Greetings everyone! May is “Better Hearing and Speech Month!” Each May, BHSM provides an opportunity to raise awareness about communication disorders and the role of ASHA (American Speech-Language-Hearing Association) members in providing life-altering treatment. For 2017, our theme is “Communication: The Key to Connection.” Each week, I will be providing information regarding communication disorders as well as resources for you to keep and to share with others who may be interested in learning more! I look forward to our many discussions!
Tag Archives: Autism
Greetings everyone! I would like to share with you information that came into my viewing regarding “Ipads 4 Autism.” This organization is affiliated with the Easter Seals in Houston, TX and provides Ipads for children with autism who may not otherwise be able to afford them. It also accepts donations of new or used (they refurbish if needed) Ipads or similar devices. The website is Ipads4autism.net and the contact person is Chris Benson at email@example.com.
Greetings everyone! I attended a meeting on last week and received some very good information regarding pediatric therapy sites that I would like to share with you. The sites are listed below:
*Talk It Up Therapy: http://talkituptherapy.blogspot.com (Authored by a Speech-language pathologist, Talk It Up offers practical suggestions for increasing language development, focusing on 1-8 grades).
*MamaOT: MamaOT.com (offers kid-oriented ideas for sensory play, motor skills, toy recommendations and more. There is also a Pinterest site)!
*Therapy Fun Zone: http://www.therapyfunzone.com
*The Motor Story: http://themotorstory.org
*Dino PT blog: http://blog.dinopt.com (Here you will find creative gross motor treatment ideas, which was written by a PT).
Greetings everyone! I would like to share with you a short article entitled, “Web Tool Aims to Help Parents Identify Signs of Autism.” The article stated the following:
“A new free resource aims to help families and professionals identify the early signs of autism spectrum disorder in very young children. “About Autism in Toddlers” (www.autismnavigator.com), a Web-based tool, features videos on core features of autism, challenges to early identification, how to recognize unusual behaviors and other information.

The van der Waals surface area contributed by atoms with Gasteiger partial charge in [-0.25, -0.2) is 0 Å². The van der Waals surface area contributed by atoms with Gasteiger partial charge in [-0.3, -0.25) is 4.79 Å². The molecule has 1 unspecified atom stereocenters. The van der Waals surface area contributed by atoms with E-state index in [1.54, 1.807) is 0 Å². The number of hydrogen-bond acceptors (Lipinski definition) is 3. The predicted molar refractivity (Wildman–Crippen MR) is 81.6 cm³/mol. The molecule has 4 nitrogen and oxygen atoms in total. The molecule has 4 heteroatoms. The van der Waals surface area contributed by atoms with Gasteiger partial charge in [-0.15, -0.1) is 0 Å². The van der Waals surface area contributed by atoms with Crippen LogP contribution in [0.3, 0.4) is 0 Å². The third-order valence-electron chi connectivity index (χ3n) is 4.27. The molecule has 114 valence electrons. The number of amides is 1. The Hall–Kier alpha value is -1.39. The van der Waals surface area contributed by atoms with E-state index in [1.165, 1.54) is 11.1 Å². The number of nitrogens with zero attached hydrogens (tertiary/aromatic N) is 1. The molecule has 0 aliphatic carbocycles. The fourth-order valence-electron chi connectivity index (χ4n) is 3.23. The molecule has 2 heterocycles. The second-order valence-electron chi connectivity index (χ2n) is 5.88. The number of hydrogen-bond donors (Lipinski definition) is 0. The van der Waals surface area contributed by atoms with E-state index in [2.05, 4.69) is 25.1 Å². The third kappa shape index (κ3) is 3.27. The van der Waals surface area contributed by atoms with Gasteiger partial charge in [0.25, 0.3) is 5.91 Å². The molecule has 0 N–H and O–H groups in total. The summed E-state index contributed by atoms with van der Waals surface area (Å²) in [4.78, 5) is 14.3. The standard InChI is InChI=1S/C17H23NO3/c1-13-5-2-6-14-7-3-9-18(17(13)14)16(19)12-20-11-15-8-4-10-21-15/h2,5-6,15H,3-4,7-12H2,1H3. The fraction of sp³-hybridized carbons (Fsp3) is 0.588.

The tool, part of Autism Navigator, includes side-by-side video comparisons of two similar-age toddlers-one diagnosed with autism, one typically developing-to illustrate how they behave differently in the same play situation.
Autism Navigator is a collection of tools and courses that integrate current research into an interactive Web platform with extensive video footage to illustrate effective evidence-based practice. Created by faculty and staff in the Autism Institute at the Florida State University College of Medicine, it also offers professional development courses for early intervention providers and primary care providers.”
*Information was derived from a short article posted in THE ASHA LEADER*
Greetings everyone! I want to share with you an interesting article I read entitled, “Microsoft to Recruit Employees With Autism.”
“Microsoft is planning a pilot program to actively hire people with autism spectrum disorder, the second techology company to launch a recruitment effort that specifically targets this population.
The company says plans are underway to hire people with autism for full-time positions at its Redmond, Washington, headquarters.
Microsoft said it will work with Specialisterne, a nonprofit that focuses on helping people with the developmental disorder apply their talents to work in the technology field, to facilitate the hiring effort. The same company worked with SAP, a Germany-based software giant, to hire people on the spectrum in the United States and abroad.
Microsoft expects its program to include about 10 people with autism. “Microsoft is stronger when we expand opportunity and we have a diverse workforce that represents our customers,” wrote Mary Ellen Smith, Microsoft’s corporate vice president of worldwide operations, in a blog post. “People with autism bring strengths that we need at Microsoft,” she writes. “Each individual is different, some have amazing ability to retain information, think at a level of detail and depth or excel in math or code.”
Smith, who has a 19-year-old son with autism, said that though a new pilot program is focused on autism, Microsoft is “passionate about hiring individuals of all disabilities.”
*Information was derived from an article posted in THE ASHA LEADER*
Young Girl’s “meltdown” Caused her to be “kicked off” Plane, along with her mother, because Pilot felt “uncomfortable”
Greetings everyone! I would like to share with you a disturbing video I ran across regarding a 13-year old girl, with Autism, and her mother who were basically kicked off a United Airlines’ flight due to the pilot feeling “uncomfortable” because the young girl had a “meltdown.” I just think if these airlines and others were educated and trained in Autism Spectrum Disorders, this wouldn’t occur. Autism Awareness shouldn’t be limited to one month out of the year. Education should be consistent and ongoing! The more we know about Autism, the better we are in understanding how it affects those who are on the Spectrum. Take a look at this embarrassing moment for the young girl and her mother.